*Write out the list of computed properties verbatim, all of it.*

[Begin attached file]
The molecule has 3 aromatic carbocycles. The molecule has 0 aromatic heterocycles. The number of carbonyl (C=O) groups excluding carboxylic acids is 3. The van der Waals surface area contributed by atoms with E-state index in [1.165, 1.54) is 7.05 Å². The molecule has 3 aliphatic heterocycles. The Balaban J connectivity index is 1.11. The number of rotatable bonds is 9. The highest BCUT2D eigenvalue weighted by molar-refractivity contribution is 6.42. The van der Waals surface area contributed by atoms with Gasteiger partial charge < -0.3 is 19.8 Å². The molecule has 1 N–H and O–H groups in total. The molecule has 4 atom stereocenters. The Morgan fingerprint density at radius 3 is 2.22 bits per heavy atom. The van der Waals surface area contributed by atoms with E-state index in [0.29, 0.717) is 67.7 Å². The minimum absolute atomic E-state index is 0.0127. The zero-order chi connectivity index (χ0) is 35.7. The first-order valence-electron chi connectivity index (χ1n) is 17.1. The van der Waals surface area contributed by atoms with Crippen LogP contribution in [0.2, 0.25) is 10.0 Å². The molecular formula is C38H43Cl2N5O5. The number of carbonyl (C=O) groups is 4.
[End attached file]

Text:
The molecule has 3 aromatic carbocycles. The molecule has 0 aromatic heterocycles. The number of carbonyl (C=O) groups excluding carboxylic acids is 3. The van der Waals surface area contributed by atoms with E-state index in [1.165, 1.54) is 7.05 Å². The molecule has 3 aliphatic heterocycles. The Balaban J connectivity index is 1.11. The number of rotatable bonds is 9. The highest BCUT2D eigenvalue weighted by molar-refractivity contribution is 6.42. The van der Waals surface area contributed by atoms with Gasteiger partial charge < -0.3 is 19.8 Å². The molecule has 1 N–H and O–H groups in total. The molecule has 4 atom stereocenters. The Morgan fingerprint density at radius 3 is 2.22 bits per heavy atom. The van der Waals surface area contributed by atoms with E-state index in [0.29, 0.717) is 67.7 Å². The minimum absolute atomic E-state index is 0.0127. The zero-order chi connectivity index (χ0) is 35.7. The first-order valence-electron chi connectivity index (χ1n) is 17.1. The van der Waals surface area contributed by atoms with Crippen LogP contribution in [0.2, 0.25) is 10.0 Å². The molecular formula is C38H43Cl2N5O5. The number of carbonyl (C=O) groups is 4.